Category Archives: European Hockey
The regular season has concluded in KHL and it’s now that time of the year, where we all throw ourselves into the most exciting time of the year for European fans – the KHL play-offs. This year, there are hopes of every exciting battle for every inch of the ice, with match-ups in the first round, we begin the preview of the post-season festivities.
Following the recent revelations that there was some interest in bringing a KHL team to the UK, The Purple Army Podcast hosted a round table discussion to mull over the news and what it might mean for hockey in Great Britain.
Hosted by Graeme of the Purple Army Podcast, the panel included Jono Bullard of The Cats Whiskers, current Braehead Clan netminder and former KHL puck stopper Chris Holt, KHL writer Aivis Kalnins and yours truly, with conversation ranging from possible locations for a KHL team in the UK to whether Great Britain could support a team as well as those all important financial commitments that come with submitting a side in to the game’s second biggest league.
While much of the hockey world has been talking about NHL expansion in to Las Vegas or Quebec City, it’s the Kontinental Hockey League that will be adding to it’s ranks.
An as yet unnamed team is set to play out of Beijing’s MasterCard Centre as of next season, signalling hockey’s first significant foray in to the world’s biggest economy.
With the Russian economy in free fall, the Kontinental Hockey League’s future appears increasingly precarious.
Rumours of teams on the verge collapse are rife, with some player and coaches going unpaid for several weeks. And the situation looks set to get worse before it gets better.
But the impact of any of the leagues 28 teams folding mid-season won’t just be felt in the Russia, the knock on effect could reach across the hockey world.
Whilst the final may have been contested between two old enemies; this year’s Winter Olympics in Sochi demonstrated both how far the women’s game has come in many other nations, and how the standard of goaltending has risen across the board.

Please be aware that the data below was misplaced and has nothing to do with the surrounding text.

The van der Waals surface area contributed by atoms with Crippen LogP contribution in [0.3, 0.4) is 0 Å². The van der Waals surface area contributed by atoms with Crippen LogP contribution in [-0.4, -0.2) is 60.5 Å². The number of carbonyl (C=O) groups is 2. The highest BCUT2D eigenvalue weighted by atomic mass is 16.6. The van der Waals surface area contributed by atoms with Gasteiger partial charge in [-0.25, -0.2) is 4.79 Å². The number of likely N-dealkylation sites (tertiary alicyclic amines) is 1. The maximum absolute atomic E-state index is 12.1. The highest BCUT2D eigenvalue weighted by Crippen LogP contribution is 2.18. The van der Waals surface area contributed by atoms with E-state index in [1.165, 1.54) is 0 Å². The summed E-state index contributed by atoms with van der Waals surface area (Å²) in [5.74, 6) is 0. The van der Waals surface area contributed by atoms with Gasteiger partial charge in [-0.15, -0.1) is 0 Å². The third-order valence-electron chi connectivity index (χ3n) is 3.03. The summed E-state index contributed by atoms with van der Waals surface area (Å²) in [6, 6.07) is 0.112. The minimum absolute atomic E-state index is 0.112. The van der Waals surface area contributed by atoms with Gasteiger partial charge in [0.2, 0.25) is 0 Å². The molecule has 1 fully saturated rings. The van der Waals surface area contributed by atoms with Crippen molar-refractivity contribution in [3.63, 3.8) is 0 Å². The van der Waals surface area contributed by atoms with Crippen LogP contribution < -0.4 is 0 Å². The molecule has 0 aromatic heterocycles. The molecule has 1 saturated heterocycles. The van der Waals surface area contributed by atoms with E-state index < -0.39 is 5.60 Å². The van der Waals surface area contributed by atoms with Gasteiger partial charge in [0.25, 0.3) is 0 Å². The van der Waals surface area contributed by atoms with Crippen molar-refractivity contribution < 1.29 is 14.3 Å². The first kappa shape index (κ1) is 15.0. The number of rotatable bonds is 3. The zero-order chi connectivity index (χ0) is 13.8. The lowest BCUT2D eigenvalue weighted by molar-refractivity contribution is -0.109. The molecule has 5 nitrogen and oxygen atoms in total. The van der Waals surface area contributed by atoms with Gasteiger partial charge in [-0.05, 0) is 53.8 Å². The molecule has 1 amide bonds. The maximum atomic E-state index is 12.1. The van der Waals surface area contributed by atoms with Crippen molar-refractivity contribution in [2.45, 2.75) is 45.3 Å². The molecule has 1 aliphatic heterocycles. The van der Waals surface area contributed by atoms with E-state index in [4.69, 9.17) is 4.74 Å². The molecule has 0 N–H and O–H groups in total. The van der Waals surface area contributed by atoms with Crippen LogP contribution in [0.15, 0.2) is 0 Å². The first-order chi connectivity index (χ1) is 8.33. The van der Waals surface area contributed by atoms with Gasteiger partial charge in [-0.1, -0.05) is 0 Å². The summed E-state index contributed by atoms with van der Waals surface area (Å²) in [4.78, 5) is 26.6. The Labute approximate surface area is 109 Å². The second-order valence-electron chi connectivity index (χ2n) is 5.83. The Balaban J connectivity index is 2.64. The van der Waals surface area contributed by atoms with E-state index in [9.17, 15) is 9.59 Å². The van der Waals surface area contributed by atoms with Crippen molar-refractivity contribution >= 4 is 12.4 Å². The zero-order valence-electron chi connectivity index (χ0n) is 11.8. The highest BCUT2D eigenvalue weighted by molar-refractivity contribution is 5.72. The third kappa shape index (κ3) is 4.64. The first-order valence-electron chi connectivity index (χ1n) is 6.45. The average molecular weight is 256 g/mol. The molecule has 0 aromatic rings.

It was, essentially, a ‘given’ that either Canada or Team USA would take home gold in the women’s hockey tournament – but where Amanda Kessel et al were the focus before the tournament, it was two European netminders who ultimately stole the show.
The Finnish goaltending program once again earned praise from the wider hockey community during the 2014 Winter Olympics.
It’s not the first time the Scandinavian nation has been applauded for its efforts between the pipes, nor will it be the last – as the number of elite Finnish netminders continues to rise.
But how has Finland set itself apart when it comes to perhaps the most specialised position in all of sport?
I asked goaltending guru Jukka Ropponen what set Finnish hockey on this path, how it has helped develop not only goaltenders, but also goalie coaches, and what the Finns can teach other nations.
For many, Russia’s defeat to Finland in today’s quarter final matchup was a shock.
It’s understandable why people see it that way – the Finns were absent their top three centres and the hosts were one of the favourites in Sochi.
But the Scandinavian’s habit of getting it done on the international stage once again shone through, whilst Russian played like a side built around individual talents.
The Finns demonstrated perfectly that a team first ethos (combined with a good goalie) will trump raw skill more often than not. Sadly for some, it was Russia’s defeat and not a victory for an opposing team, playing like a team, in a sport which so often preaches the virtues of ‘the name on the front of the shirt, not the back’.
No, it became an opportunity to make snide remarks and snarky comments about Russian hockey and the KHL…